GOOGLE CEO ELECTED TO APPLE COMPUTER BOARD OF DIRECTORS
SAN FRANCISCO (AFP), AUGUST 30, 2006 (STAR) Apple Computer elected Google chief executive Eric Schmidt to its board of directors on Tuesday in a possible harbinger of an alliance between the technology titans.
"Eric is obviously doing a terrific job as CEO of Google, and we look forward to his contributions as a member of Apple's board of directors," Apple co-founder and chief executive Steve Jobs said in a release.
"Like Apple, Google is very focused on innovation and we think Eric's insights and experience will be very valuable in helping to guide Apple in the years ahead."
Schmidt has been Google's chief executive since July 2001 and became chairman of the Internet juggernaut board's executive committee in 2004. Google board members include the company's founders Sergey Brin and Larry Page.
"Apple is one of the companies in the world that I most admire," Schmidt said in a release.
"I'm really looking forward to working with Steve and Apple's board to help with all of the amazing things Apple is doing."
Schmidt's election to the Apple board was seen by analysts as a sign that the Cupertino, California, maker of iPod MP3 music players and Macintosh computers was courting new strategies and a monumental ally.
Schmidt's presence on the board upped the odds that Apple and Google would collaborate on projects, according to Rob Enderle, senior analyst at the Enderle Group in Silicon Valley.
"I would almost bet on it," Enderle told AFP. "I think Jobs realizes that Google could make the difference between Apple being successful or not long term."
Google has been building "a robust backbone" for online access to multimedia files while Apple has been "betting its future on multimedia," according to Enderle.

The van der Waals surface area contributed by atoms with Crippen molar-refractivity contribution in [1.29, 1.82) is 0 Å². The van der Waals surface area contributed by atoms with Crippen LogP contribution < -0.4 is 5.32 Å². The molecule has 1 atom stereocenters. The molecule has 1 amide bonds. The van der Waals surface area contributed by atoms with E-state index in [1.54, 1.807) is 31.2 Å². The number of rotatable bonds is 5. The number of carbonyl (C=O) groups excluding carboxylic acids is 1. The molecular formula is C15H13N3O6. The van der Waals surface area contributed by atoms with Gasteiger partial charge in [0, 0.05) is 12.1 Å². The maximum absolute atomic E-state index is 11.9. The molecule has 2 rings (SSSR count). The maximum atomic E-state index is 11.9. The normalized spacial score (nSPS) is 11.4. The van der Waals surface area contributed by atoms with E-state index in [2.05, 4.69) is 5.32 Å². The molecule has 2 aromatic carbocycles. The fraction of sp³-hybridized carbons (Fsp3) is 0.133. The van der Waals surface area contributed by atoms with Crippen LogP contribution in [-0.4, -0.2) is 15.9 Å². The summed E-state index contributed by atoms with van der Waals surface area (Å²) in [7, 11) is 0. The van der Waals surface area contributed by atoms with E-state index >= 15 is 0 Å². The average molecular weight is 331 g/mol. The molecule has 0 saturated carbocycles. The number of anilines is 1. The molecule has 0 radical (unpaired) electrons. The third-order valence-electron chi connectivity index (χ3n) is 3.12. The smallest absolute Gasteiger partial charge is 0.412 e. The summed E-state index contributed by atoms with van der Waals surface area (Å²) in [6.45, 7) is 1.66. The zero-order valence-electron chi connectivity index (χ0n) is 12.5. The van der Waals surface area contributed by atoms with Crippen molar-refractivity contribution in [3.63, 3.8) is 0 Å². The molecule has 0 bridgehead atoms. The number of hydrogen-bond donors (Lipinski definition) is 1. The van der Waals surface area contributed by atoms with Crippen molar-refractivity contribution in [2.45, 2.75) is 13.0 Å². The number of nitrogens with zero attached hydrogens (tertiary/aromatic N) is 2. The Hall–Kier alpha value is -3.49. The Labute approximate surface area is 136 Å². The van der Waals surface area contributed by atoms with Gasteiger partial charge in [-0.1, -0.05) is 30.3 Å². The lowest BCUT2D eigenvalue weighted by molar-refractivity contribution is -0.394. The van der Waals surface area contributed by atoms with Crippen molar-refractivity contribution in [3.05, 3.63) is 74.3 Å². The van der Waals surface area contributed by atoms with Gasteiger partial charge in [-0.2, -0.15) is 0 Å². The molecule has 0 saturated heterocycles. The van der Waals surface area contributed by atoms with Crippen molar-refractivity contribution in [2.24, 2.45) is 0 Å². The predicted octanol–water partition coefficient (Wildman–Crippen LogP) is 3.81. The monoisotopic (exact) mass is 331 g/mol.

Schmidt has proven expertise in making lots of money with free Internet services subsidized by advertising and brings to the Apple board "one of the leading skill sets with bridging the old world with the new," Enderle said.
Schmidt was likely to counsel Apple to break from its practice of exclusively tying products together, as it did with its iPod MP3 player and iTunes online content store.
Apple's Macintosh computers have been shut out of emerging markets in countries where people do not have the money to pay for the top-end machines, Enderle said.
Those new markets have turned to less expensive and often cost-subsidized personal computers based on the Windows operating systems of rival Microsoft, analysts said.
"That has to cause Apple some concern," Enderle said.
Apple has also come under increasing fire from competitors intent on knocking iPod from its throne. IPod and Nano MP3 players command slightly more than 75 percent of the market, according to analysts.
America Online (AOL) took aim at the iPod-iTunes duo on Tuesday with a music service that lets US users download unlimited songs for a monthly fee rather than a per tune charge.
AOL billed its AOL Music Now as the first service to break from Apple's model of "a la carte" digital song sales to computer and MP3 music player users.
Apple's model of selling songs for 99 cents each, and albums and music videos also per download, has been the industry standard.
Meanwhile Universal Music Group, a unit of France-based Vivendi Universal, announced that it was backing a new advertising-supported free music website, New York-based SpiralFrog, which would challenge the iTunes model starting later this year.
Microsoft plans to unleash a "Zune" brand MP3 player and online content store by the year-end holiday shopping season.
"Eric is an ideal guy to have on the Apple board to argue for the future," Enderle said. "Google clearly understands what the new world can be like."
Chief News Editor: Sol Jose Vanzi
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